Indian School Of Democracy: Duo To Start Institute That Mentors India’s Youth To Be Politicians

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If today one asks a kid in India who his/her role model is, celebrities from Bollywood or cricket are the most familiar answers. Occasionally, a few might bring up yesteryear’s freedom fighters like Gandhiji or Netaji. 

“But why do we never find a role model among our present political leaders?” asks Prakhar Bhartiya, a youth activist and co-founder of Indian School of Democracy.

No one has ever become poor by giving
– Anne Frank

Today, politics in India is perceived as a dangerous abyss to step into, tainted with relentless corruption and delinquency. No matter how much a youngster is motivated to become a dynamic leader, he is almost always dissuaded by his family to get embroiled into politics.

This ingrained attitude of society cannot be uprooted in a day. This can only happen when people witness honest, upright young leaders marching onto the political scenario of the world’s biggest democracy.

With this thought in mind, Prakhar &  Hemakshi Meghani floated the idea of Indian School Of Democracy – an institution exclusively dedicated to mentoring promising aspirants into young political leaders, through a series of global-standard courses and exercises.

“We believe that external change is manifestation of internal change and that’s why the fundamental focus of ISD will be on inner transformation. We will cultivate a habit of reflection and community that will help them in the not so easy tasks of selfless community service.” shares Hemakshi.

Four Pillars Of Democracy

Prakhar Bhartiya, a Teach For India fellow, is also the founder of Youth Alliance – a popular forum for conscious young men and women to be trained into emphatic leaders.

“My experience with Youth Alliance assured me that it was indeed possible to prepare young minds for electoral politics. I wanted to start a platform where driven youths are trained to become leaders with a strong moral compass and take on the four pillars of democracy – executive, legislative, judiciary and media,” Prakhar explains.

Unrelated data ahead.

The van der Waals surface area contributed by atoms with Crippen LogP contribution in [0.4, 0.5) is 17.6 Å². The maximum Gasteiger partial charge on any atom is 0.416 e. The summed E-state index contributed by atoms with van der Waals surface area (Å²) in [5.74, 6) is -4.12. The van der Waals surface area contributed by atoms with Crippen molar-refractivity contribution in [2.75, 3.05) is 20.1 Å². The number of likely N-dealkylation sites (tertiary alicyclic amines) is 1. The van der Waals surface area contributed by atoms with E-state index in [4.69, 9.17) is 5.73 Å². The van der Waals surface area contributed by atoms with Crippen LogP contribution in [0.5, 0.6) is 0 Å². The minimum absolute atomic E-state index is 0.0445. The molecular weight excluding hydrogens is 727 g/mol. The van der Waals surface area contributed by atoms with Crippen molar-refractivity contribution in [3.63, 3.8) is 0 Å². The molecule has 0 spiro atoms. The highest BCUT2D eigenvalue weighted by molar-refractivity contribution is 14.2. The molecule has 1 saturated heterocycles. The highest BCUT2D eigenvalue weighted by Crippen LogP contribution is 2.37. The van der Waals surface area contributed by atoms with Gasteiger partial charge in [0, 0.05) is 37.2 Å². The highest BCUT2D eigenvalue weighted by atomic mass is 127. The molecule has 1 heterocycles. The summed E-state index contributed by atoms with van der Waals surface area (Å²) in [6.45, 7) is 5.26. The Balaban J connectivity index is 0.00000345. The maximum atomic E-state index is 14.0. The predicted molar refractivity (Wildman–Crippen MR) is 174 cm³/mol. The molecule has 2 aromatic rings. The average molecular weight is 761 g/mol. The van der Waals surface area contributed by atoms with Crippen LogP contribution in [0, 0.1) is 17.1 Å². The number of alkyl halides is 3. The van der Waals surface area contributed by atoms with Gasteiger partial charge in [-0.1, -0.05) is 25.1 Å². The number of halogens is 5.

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Indian School Of Democracy – The Blueprint

As per the present plan, Indian School of Democracy (ISD) will launch their one-year residential programme on leadership by next year. “The first-ever course will be centred around electoral politics. We will open our application portal in 2020 and expect our first cohort of selected students by 2021,” informs Prakhar.

The year-long programme will comprise theoretical sessions on politics, administration and other aspects of governance, as well as on-ground interactions with rural communities in remote hamlets to understand their woes and learn from them. Overall, the practice-oriented programme will ensure a holistic leadership training for the aspirants.

Moral Reimagination & Greater Participation Of Women

“To change the system, we need to focus on ‘moral reimagination’ – a practice we want to inculcate in our candidates,” shares Hemakshi, a graduate from Harvard Kennedy School in education policy and a former employee with Boston Consultancy Group. The ISD curriculum is thus being designed after interacting with politicians, academic experts and leadership coaches to render it foolproof.

Hemakshi throws light upon how ISD plans to encourage greater participation of women in politics.

At present, in a country of 1.3 billion people, the number of women politicians is woefully small, especially at the higher administrative levels. Thus, the idea persists that women’s grievances are not properly addressed by our government.

“While we should create more opportunities for women to enter politics, it is also important for political parties to readily welcome and accept more and more women. It has to be a two-pronged approach. This idea will be imparted at all ISD session. We are ensuring 50% participation of women in our present workshops,” Hemakshi informs.